• A tri-state system, in which an electronic signal can have a high, low, or unasserted state.
• A nullable boolean, in which a variable can be true, false, or unknown/null. A sequence of nullable booleans doesn't represent any larger number; it works like a nullable bitfield.

I would therefore say that a "digit" representing true, false, unknown is not a digit at all, but rather a nullable boolean, or possibly a tri-state value.

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Along the lines of a "nullable boolean", some languages like OCaml or F# would call them an `Option<bool>` which means it can have the values of `None`, `Some(true)` or 'Some(false)`. – Scott Whitlock Apr 9 '14 at 19:21
The Haskell language calls that the Maybe monad. A type of `Maybe Boolean` would be one of three values: `Just True`, `Just False`, or `Nothing`. And while that is one of the tri-state booleans, it isn't the only one. Instead of "unknown" the third option could be almost any useful value: "maybe", "partially true/false", "n/a", etc. Depends on what you want to model with such a system. – CodexArcanum Apr 9 '14 at 19:55

Trit for trinary digit.
According to Princeton Wikipedia, since the Princeton article was retrieved from Wikipedia:

Analogous to a bit, a ternary digit is a trit (trinary digit). One trit contains log23 (about 1.58496) bits of information.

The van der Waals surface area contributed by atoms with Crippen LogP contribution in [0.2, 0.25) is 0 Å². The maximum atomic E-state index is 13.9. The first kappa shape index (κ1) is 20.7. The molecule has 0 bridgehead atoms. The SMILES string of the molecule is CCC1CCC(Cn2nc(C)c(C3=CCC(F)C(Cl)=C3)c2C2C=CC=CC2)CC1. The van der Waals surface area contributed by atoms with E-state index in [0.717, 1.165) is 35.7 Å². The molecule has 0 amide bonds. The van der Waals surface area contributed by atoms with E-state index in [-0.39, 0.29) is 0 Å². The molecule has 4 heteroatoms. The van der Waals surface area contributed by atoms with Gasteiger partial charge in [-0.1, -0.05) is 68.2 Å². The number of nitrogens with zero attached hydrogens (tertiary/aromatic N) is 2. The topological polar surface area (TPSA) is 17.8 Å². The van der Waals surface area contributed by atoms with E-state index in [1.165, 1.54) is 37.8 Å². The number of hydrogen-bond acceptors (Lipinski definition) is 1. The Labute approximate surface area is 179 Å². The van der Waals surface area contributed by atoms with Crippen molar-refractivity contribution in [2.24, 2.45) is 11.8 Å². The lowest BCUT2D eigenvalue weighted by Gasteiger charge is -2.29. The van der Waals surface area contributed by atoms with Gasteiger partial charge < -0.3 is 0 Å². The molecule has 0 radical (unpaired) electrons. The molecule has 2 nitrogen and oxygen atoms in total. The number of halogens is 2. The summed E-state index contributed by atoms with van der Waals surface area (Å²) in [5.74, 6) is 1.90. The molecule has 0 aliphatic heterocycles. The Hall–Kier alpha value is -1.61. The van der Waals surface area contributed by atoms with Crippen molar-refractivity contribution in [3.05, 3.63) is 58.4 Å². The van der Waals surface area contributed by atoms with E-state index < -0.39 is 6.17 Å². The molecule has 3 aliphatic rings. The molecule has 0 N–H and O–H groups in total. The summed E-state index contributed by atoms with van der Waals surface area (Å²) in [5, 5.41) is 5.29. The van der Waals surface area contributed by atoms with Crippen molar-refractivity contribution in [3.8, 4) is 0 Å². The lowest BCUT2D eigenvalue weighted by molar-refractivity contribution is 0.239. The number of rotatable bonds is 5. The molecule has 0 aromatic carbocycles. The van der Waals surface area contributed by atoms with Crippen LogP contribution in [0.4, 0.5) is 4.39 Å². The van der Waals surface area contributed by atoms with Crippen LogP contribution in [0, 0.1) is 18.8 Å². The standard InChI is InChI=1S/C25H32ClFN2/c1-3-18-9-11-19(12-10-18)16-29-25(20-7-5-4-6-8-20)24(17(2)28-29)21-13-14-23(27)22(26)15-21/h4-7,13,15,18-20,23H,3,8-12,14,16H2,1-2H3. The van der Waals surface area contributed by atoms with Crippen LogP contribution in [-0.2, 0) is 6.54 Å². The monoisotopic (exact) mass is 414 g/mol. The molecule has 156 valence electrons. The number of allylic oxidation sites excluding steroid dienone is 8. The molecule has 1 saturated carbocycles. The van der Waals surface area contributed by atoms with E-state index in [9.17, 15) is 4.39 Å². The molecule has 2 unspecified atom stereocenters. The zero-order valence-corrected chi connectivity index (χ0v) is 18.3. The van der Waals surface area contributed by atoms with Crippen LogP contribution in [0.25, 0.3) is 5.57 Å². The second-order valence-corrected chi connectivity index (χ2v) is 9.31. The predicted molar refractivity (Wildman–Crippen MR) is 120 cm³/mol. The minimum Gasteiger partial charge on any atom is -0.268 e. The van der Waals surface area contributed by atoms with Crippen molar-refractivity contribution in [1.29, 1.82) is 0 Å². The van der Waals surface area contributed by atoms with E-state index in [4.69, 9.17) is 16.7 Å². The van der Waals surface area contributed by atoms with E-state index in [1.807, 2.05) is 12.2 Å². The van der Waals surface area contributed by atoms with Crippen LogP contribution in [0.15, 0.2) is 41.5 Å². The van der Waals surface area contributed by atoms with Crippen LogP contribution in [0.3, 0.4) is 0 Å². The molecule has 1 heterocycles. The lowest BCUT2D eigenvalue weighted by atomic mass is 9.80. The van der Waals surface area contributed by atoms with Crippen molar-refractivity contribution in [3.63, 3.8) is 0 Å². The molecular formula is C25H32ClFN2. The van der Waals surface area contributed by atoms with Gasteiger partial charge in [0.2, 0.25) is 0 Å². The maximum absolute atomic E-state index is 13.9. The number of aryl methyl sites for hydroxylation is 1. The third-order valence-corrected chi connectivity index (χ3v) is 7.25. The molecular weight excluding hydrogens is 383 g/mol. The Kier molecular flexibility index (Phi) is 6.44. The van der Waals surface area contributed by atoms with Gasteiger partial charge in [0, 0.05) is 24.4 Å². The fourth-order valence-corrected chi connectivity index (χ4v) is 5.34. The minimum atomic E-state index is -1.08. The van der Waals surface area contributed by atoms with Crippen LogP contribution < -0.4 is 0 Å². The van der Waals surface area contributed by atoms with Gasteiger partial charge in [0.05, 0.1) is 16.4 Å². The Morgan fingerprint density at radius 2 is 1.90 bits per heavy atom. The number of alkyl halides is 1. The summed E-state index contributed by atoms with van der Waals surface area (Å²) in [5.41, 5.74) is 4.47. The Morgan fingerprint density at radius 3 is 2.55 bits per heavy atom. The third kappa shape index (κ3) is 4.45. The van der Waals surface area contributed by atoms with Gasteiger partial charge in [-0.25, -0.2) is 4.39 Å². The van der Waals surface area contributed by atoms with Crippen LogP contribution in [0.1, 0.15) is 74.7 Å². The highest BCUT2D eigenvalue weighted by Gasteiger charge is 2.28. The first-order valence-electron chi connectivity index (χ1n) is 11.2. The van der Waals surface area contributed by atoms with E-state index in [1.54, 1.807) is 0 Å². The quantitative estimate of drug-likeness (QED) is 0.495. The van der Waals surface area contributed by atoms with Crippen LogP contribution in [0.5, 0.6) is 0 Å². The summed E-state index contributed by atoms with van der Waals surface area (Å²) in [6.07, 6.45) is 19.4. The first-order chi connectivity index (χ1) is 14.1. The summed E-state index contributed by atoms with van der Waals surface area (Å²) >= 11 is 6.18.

Trits and base 3 computing and hardware have been researched and developed in the 50's. The idea was to eliminate the 2 stage binary comparison by implementing the ternary logic less, equal, or greater outcomes or true, false, or unknown.

I was not able to find any published work with the definition of a trit, but a few articles talking about it and its implementation.
This is the closest to a definition given in American Scientist in an article about the third base:

Setun operated on numbers composed of 18 ternary digits, or trits, ...

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And a nat is a unit of information in base e. Indeed, another reason that there was research into ternary logic in the '50s was that a trit is closer to a nat than a bit is. – Matthew Piziak Apr 9 '14 at 15:15
Note that the link that you have posted contains an extract of the Wikipedia article that linked at the bottom. So, the source of the material is Wikipedia and not Princeton – Aditya Apr 9 '14 at 17:27
@Aditya, it's interesting that Princeton has taken that article from Wikipedia, which is not a reliable source since anybody can say anything there. Now I understand why that page says "Do not cite". Thank you for pointing that out. – slybloty Apr 9 '14 at 18:02
@slybloty: Do you consider SE to be a "reliable source"? It's virtually the case that "anybody can say anything" here (for a while). Both platforms rely on communal editing to weed out unreliable information in the long run. – Terry N Apr 10 '14 at 8:57